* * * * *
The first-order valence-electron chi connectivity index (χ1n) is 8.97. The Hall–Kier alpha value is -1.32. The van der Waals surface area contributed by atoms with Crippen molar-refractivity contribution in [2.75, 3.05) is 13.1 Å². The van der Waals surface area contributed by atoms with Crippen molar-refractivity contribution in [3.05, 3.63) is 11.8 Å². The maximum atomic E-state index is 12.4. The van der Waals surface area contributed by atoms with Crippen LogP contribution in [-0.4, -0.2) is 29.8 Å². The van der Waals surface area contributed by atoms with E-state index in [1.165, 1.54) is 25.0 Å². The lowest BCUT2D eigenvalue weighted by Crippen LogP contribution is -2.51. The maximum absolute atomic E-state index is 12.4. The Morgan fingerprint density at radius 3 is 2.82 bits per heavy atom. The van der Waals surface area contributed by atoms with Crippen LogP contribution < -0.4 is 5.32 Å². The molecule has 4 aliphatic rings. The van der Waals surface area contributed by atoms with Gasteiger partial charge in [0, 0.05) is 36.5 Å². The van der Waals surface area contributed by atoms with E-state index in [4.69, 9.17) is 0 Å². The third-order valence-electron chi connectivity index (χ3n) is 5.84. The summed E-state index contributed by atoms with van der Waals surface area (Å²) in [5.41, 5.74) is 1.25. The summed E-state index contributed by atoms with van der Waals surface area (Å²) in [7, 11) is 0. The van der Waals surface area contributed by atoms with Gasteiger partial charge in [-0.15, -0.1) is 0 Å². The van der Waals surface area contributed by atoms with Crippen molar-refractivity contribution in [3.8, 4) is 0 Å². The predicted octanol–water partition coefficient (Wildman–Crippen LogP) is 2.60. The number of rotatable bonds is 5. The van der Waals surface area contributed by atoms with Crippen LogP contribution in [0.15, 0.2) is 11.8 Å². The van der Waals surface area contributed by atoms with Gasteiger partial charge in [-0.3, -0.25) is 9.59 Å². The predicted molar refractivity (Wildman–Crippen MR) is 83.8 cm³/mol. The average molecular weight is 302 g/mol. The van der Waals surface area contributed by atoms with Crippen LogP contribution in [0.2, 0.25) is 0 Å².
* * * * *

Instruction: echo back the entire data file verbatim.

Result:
The first-order valence-electron chi connectivity index (χ1n) is 8.97. The Hall–Kier alpha value is -1.32. The van der Waals surface area contributed by atoms with Crippen molar-refractivity contribution in [2.75, 3.05) is 13.1 Å². The van der Waals surface area contributed by atoms with Crippen molar-refractivity contribution in [3.05, 3.63) is 11.8 Å². The maximum atomic E-state index is 12.4. The van der Waals surface area contributed by atoms with Crippen LogP contribution in [-0.4, -0.2) is 29.8 Å². The van der Waals surface area contributed by atoms with E-state index in [1.165, 1.54) is 25.0 Å². The lowest BCUT2D eigenvalue weighted by Crippen LogP contribution is -2.51. The maximum absolute atomic E-state index is 12.4. The Morgan fingerprint density at radius 3 is 2.82 bits per heavy atom. The van der Waals surface area contributed by atoms with Crippen LogP contribution < -0.4 is 5.32 Å². The molecule has 4 aliphatic rings. The van der Waals surface area contributed by atoms with Gasteiger partial charge in [0, 0.05) is 36.5 Å². The van der Waals surface area contributed by atoms with E-state index in [4.69, 9.17) is 0 Å². The third-order valence-electron chi connectivity index (χ3n) is 5.84. The summed E-state index contributed by atoms with van der Waals surface area (Å²) in [5.41, 5.74) is 1.25. The summed E-state index contributed by atoms with van der Waals surface area (Å²) in [7, 11) is 0. The van der Waals surface area contributed by atoms with Gasteiger partial charge in [-0.15, -0.1) is 0 Å². The van der Waals surface area contributed by atoms with Crippen molar-refractivity contribution in [3.8, 4) is 0 Å². The predicted octanol–water partition coefficient (Wildman–Crippen LogP) is 2.60. The number of rotatable bonds is 5. The van der Waals surface area contributed by atoms with Crippen LogP contribution in [0.15, 0.2) is 11.8 Å². The van der Waals surface area contributed by atoms with Gasteiger partial charge in [-0.3, -0.25) is 9.59 Å². The predicted molar refractivity (Wildman–Crippen MR) is 83.8 cm³/mol. The average molecular weight is 302 g/mol. The van der Waals surface area contributed by atoms with Crippen LogP contribution in [0.2, 0.25) is 0 Å².